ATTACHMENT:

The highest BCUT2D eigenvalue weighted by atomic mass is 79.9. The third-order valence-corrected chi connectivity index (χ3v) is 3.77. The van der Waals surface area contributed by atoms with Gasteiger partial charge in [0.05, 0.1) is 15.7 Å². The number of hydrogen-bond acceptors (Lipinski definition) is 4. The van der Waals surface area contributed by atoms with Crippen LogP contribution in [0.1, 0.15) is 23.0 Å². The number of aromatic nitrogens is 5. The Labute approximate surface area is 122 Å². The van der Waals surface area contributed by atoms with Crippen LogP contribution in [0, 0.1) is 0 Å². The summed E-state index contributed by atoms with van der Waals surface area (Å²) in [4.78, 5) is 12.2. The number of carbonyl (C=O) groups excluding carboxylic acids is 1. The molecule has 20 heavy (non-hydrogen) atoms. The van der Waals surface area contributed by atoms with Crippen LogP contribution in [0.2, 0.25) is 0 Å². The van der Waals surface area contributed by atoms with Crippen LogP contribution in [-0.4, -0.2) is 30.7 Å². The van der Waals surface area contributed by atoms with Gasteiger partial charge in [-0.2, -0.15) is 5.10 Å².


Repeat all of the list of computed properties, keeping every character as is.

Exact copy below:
The highest BCUT2D eigenvalue weighted by atomic mass is 79.9. The third-order valence-corrected chi connectivity index (χ3v) is 3.77. The van der Waals surface area contributed by atoms with Gasteiger partial charge in [0.05, 0.1) is 15.7 Å². The number of hydrogen-bond acceptors (Lipinski definition) is 4. The van der Waals surface area contributed by atoms with Crippen LogP contribution in [0.1, 0.15) is 23.0 Å². The number of aromatic nitrogens is 5. The Labute approximate surface area is 122 Å². The van der Waals surface area contributed by atoms with Crippen LogP contribution in [0, 0.1) is 0 Å². The summed E-state index contributed by atoms with van der Waals surface area (Å²) in [4.78, 5) is 12.2. The number of carbonyl (C=O) groups excluding carboxylic acids is 1. The molecule has 20 heavy (non-hydrogen) atoms. The van der Waals surface area contributed by atoms with Crippen LogP contribution in [0.2, 0.25) is 0 Å². The van der Waals surface area contributed by atoms with Crippen LogP contribution in [-0.4, -0.2) is 30.7 Å². The van der Waals surface area contributed by atoms with Gasteiger partial charge in [-0.2, -0.15) is 5.10 Å².